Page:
Canada’s finance minister has asked former central bank governor Stephen Poloz to examine ways to entice its pension funds to invest more in the country.

Poloz will lead a “working group” that will look at what it will take to get Canadian pensions to put more of their capital into domestic opportunities — including housing development, venture capital and infrastructure such as airports, the government said in budget documents Tuesday.

Large public pension managers including the Canada Pension Plan Investment Board have few restrictions on where they can invest. Over time, they’ve made a huge swing into foreign markets, seeking better returns and greater diversification.

That shift has spurred debate within the country. Last month, more than 90 business leaders, including current and former CEOs, signed an open letter to Finance Minister Chrystia Freeland and her provincial counterparts, urging them to alter the rules for pension funds to “encourage them to invest in Canada.” 

Poloz was governor of the Bank of Canada from June 2013 to June 2020, when his seven-year term expired.

Freeland’s budget also takes steps to advance the government’s open banking framework.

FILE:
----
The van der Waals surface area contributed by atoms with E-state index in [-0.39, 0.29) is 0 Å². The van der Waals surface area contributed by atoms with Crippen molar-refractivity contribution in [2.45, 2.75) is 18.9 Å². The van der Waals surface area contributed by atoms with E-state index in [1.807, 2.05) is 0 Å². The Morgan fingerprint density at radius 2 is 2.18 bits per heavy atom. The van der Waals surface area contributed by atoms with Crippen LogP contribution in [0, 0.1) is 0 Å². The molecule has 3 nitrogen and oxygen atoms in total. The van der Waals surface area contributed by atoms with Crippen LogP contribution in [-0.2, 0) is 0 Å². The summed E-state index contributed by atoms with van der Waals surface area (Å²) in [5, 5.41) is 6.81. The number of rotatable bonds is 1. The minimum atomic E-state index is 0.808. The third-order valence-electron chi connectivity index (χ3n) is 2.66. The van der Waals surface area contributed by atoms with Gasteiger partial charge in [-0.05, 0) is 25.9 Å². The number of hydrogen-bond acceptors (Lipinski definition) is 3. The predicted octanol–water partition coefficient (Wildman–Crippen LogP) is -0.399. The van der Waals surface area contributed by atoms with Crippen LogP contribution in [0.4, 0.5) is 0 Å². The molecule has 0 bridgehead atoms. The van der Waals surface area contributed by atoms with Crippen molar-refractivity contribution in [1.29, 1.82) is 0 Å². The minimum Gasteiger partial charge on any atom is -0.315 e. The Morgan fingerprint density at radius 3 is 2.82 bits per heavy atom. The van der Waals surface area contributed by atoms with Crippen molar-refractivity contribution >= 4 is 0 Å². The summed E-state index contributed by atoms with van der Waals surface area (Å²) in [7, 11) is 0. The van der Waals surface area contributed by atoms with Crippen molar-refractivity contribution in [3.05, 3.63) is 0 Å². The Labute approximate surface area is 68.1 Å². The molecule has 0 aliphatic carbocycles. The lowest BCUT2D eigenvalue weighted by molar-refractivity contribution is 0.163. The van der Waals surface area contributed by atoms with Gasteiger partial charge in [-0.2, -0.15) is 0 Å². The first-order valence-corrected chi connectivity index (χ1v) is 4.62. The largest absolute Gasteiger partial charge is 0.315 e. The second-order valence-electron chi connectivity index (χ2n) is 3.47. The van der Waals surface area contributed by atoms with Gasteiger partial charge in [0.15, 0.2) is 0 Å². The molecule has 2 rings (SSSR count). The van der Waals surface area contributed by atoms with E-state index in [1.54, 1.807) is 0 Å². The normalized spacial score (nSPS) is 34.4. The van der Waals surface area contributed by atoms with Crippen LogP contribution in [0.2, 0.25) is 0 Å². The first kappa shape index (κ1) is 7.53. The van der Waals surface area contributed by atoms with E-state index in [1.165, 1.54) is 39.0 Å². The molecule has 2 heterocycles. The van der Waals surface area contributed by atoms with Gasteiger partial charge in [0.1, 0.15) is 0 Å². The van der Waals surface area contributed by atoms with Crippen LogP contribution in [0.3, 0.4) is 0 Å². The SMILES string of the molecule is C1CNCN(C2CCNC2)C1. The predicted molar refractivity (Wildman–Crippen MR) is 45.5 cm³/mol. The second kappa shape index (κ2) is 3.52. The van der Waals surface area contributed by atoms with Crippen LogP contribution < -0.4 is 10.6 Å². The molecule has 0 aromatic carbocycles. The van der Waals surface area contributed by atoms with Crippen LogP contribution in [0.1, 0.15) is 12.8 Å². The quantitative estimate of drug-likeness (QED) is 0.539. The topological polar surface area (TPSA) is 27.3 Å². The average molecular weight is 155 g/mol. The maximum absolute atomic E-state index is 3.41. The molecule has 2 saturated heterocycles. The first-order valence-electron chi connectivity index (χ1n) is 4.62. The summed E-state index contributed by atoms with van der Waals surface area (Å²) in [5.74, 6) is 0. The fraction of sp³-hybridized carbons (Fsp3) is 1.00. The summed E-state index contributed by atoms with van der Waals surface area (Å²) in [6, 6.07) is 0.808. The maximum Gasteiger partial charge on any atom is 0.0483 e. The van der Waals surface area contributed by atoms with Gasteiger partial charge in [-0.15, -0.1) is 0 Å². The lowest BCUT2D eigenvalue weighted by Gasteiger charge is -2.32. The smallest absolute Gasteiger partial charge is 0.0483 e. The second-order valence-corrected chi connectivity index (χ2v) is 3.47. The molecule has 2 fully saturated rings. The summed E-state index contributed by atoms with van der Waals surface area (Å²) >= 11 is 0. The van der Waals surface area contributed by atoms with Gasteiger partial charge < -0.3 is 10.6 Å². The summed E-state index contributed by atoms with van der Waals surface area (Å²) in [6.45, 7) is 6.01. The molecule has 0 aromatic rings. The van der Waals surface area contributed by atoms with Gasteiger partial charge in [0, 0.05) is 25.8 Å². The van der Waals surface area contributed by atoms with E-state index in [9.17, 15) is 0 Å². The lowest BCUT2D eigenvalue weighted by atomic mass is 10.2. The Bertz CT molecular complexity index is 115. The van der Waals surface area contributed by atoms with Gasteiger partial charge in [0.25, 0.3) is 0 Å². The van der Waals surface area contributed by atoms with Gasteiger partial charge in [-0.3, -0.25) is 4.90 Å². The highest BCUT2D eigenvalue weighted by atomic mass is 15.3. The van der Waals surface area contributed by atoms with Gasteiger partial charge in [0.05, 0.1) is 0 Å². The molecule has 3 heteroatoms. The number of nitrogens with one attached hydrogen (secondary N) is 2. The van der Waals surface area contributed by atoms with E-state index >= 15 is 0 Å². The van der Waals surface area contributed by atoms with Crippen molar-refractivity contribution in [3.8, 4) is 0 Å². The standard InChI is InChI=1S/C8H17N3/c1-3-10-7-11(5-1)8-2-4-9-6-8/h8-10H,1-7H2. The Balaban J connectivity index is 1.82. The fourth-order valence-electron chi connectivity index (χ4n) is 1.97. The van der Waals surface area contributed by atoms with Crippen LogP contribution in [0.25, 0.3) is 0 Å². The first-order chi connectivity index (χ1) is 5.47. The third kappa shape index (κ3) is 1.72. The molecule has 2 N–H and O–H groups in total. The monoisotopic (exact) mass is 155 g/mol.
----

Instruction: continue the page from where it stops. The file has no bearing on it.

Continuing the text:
Open banking — also called “consumer-driven banking” — allows consumers and businesses to securely transfer their financial data to other service providers. In theory, that should increase competition in the financial services sector, but the government has been slow to bring in the necessary legislation — it says it’s coming soon.

Freeland’s budget appoints the Financial Consumer Agency of Canada to take charge of overseeing the open banking rules. The government is also setting aside $4.1 million (US$3 million) for the Finance Department to finish the policy work on it.

Canada’s large incumbent banks have been preparing for open banking for years, but they’re not expecting an immediate threat to their business.

The Canadian Bankers Association said in a statement it supports a “consumer-centric approach to using innovative technologies” for the benefit of consumers. The lobby group said it will work with government, regulators and other partners to help come up with the final framework for open banking. 

Andrew Moor, chief executive officer of EQB Inc., which owns Canada’s seventh-largest lender Equitable Bank, has long called for open banking reforms to spur more competition in the financial sector, which is almost totally dominated by the large incumbents.   

“While we await more details with interest, we would have liked to see a formal launch date for the open banking framework and a higher level of investment to better ensure success for Canadians in all walks of life,” Moor said by email on Tuesday.

Aris Bogdaneris, who runs Bank of Nova Scotia’s Canadian banking division, recalled working as a senior executive at ING in the Netherlands when open banking was introduced in Europe.

“It didn’t really impact the banks at all, much to the regulators’ chagrin,” Bogdaneris said during Scotiabank’s investor day in December. “They wanted to have more competition and it didn’t really materialize.”